Ten years ago today we met. I already wrote about that day here, but ended that post with my date taking a cab back home.
I'll never forget, the next day, seeing Honey sitting outside the tube station waiting for me (even though I was early). We sat outside a bar, across the street from the Dublin Castle and then we went to see Swingers. That's our movie. We continued walking in Camden for a while and I asked her if she wanted to come over and watch TV. I swear that's what I meant, too. I just figured she was fun and it would be fun to watch King of the Hill with her.
We then listened to music and didn't talk much. Then "Broken Heart" started playing and Honey started to cry. And I said, "I'm going to regret this," and I kissed her.
I've tried to analyze this moment for the last ten years, and historians will continue my unfinished work, but I'm still not sure why I said that or what made me kiss her, just like she's not sure why she started to cry.
Did my kiss have anything to do with subconscious male chauvinism? Did I think she wanted me to kiss her because of some kind of male fantasy of a weak female saved by her superhero man? Did her tears make me feel stronger? Was my kiss meant to save my princess? That bastard Jung made me think about that. I read Man and his Symbols and realized maybe I didn't kiss her because I was a sensitive man but because I was an arrogant pig like the rest of them.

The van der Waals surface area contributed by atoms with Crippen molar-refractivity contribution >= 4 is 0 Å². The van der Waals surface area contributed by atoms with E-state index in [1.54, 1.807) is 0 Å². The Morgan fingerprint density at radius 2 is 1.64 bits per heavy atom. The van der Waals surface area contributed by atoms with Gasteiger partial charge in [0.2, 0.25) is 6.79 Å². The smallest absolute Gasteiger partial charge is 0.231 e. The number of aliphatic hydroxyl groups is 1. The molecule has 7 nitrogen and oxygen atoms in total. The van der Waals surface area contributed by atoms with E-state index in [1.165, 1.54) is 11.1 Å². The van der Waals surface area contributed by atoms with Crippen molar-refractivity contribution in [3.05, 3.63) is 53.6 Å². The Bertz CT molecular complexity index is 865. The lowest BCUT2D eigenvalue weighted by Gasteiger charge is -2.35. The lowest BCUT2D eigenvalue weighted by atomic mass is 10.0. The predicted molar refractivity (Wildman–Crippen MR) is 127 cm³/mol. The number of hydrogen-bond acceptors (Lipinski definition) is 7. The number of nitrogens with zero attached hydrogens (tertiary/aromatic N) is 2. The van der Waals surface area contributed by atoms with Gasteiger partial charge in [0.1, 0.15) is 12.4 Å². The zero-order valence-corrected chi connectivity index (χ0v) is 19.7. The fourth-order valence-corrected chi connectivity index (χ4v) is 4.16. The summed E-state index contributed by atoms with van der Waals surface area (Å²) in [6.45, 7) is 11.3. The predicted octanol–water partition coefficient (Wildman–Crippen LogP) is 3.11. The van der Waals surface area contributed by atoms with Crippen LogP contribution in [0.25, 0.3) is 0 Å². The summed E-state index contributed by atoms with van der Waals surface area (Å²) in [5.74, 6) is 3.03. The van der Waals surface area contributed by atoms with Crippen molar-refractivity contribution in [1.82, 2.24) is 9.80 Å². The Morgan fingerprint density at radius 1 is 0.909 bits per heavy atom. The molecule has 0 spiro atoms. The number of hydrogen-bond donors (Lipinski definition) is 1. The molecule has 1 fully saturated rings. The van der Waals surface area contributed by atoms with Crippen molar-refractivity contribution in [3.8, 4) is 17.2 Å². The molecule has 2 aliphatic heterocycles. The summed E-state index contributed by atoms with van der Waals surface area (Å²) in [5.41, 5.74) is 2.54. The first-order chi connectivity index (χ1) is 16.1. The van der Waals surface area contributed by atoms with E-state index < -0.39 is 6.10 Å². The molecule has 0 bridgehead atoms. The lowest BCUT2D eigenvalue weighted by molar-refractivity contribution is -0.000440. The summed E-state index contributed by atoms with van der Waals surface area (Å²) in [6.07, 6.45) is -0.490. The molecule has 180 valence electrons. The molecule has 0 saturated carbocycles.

But I can leave all of that for the historians. Whether she cried because the idea of going back alone to America was breaking her heart or because on King of the Hill Bobby was forced to smoke an entire carton of cigarettes doesn't matter today. And whether I kissed her because I wanted to save her or because I wanted her to save me is also meaningless, after all. Because now, ten years later, the love of my life is smarter, funnier, and more beautiful than ever, and I've had the best ten years of my life, and our best days together are yet to come.
And she's pregnant, too, which is really cool. And more than likely, I'm the father.